• Topics / Human Rights Abuses in Russian-occupied Crimea
Jailed Crimean journalist beaten for complaining that he wasn’t given food
Crimean journalist Alexei Nazimov, who has been in detention since October 2016 on questionable and suspiciously fluid charges, has reported being beaten and subjected to other forms of gross ill-treatment from convoy guards taking him to and from the court.
His lawyer Alexei Ladin recently reported that Nazimov and Alushta politician Pavel Stepanchenko are refused any food or drink during days when they are due in court for the largely automatic detention extensions or appeals against them. On July 19, after Nazimov again demanded an end to this form of torture, he says, that two convoy officers burst into the ‘cage’ in the court where he was reading the case material. The men pinned his arms behind his back and threw him down on the bench, then dragged him into the courtroom where they forced him to the floor with his head down, and sat on him for around 10 minutes.
During that period, the court secretary walked into the room and asked whether Nazimov would be continuing to read the case material. She must have seen why the journalist was unable to answer her question, yet simply left the room.
He was then dragged out and thrown into the police van where one of the convoy officers dealt him several blows to the head.
He was held, with his hands behind his back in handcuffs, in an enclosed part of the police van of around half a metre squared, with height of 1.6 metres (much lower than his height), for around 5 hours, before then being driven for another hour to the Simferopol SIZO. As reported, the conditions in that SIZO, or remand prison, are also appalling.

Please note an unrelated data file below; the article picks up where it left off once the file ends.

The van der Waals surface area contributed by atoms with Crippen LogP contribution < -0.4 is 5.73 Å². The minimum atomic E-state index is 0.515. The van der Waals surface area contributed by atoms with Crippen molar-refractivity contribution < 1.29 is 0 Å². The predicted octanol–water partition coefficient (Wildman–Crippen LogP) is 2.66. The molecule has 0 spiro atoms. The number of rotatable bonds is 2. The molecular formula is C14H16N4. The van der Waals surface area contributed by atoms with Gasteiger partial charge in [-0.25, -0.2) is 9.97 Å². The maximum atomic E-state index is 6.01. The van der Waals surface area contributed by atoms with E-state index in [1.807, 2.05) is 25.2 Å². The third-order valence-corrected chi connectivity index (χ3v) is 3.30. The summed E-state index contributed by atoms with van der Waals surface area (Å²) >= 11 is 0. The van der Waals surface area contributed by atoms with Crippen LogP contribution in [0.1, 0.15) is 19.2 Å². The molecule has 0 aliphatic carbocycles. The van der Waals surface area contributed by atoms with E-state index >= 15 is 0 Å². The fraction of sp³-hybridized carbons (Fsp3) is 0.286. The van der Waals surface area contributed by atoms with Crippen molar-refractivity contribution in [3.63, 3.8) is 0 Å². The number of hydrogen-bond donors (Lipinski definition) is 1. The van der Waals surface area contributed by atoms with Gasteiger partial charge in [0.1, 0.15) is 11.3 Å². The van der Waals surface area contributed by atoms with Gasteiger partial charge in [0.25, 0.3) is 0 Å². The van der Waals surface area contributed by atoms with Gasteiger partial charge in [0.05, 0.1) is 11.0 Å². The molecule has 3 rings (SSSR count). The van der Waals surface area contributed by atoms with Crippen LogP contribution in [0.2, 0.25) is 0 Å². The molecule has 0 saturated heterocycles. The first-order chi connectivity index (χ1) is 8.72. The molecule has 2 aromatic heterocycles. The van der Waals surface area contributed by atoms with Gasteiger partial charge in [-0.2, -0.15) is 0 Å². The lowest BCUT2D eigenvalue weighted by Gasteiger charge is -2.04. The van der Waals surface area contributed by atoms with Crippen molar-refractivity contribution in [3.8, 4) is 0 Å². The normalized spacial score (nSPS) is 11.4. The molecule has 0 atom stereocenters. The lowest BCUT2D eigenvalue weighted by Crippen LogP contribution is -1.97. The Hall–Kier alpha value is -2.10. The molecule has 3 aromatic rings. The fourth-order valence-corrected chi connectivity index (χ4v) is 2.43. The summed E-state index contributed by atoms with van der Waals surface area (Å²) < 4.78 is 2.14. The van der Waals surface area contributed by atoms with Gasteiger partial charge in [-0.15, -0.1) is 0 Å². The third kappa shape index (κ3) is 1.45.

Nazimov demanded to see the SIZO doctor in order to get the ill-treatment recorded. His allegations were videoed, however the doctor chose to not ‘notice’ either the clear bruising under his left eye or the marks on his wrists from the handcuffs. Complaints of severe pain in the head, arms and over his entire body were also ignored.
The charges against Nazimov and Stepanchenko arouse many questions, not least because they keep changing. They are basically accused of extorting money for agreeing not to publish compromising information in a newspaper that had long ceased publication. Neither this, nor other questionable aspects of the case, have prevented a Russian-controlled court from remanding and holding them in custody. Both
Three men were detained on October 4, 2016: Nazimov, editor of ‘Your Newspaper’, Stepanchenko, and a cameraman for the newspaper Andrei Oblezov. The latter is not mentioned in the report from the Investigative Committee on Oct 6. The investigators claim that Nazimov tried to extort 150 thousand roubles from a member of the United Russia party for not publishing defamatory information about him and the party. Stepanchenko, as a council deputy, was supposed to convince his colleague to pay the money. Nazimov and Oblezov were allegedly arrested while handed over the money.
As mentioned, the court both then and later has ignored the fact that the print version of the paper had stopped being issued in 2015, and that the money which Nazimov had on him when detained was provably intended for a number of Internet advertisements. The amount was also not so very large – around 2,675 USD.
Back in late March 2017, Ladin told the Russian Novaya Gazeta that the judges extending the men’s detention showed no sign of concern that the investigators kept radically altering the charges.
Ladin is convinced that there are no elements of a crime in any of his client’s actions, and no grounds for holding them in detention.
Both Nazimov and Stepanchenko were members of the communist party until the end of 2016. Both actively criticised the actions of the ruling ‘United Russia’ party on the eve of the Russian elections which Russia illegally held in occupied Crimea. They assert that this is the reason for their imprisonment.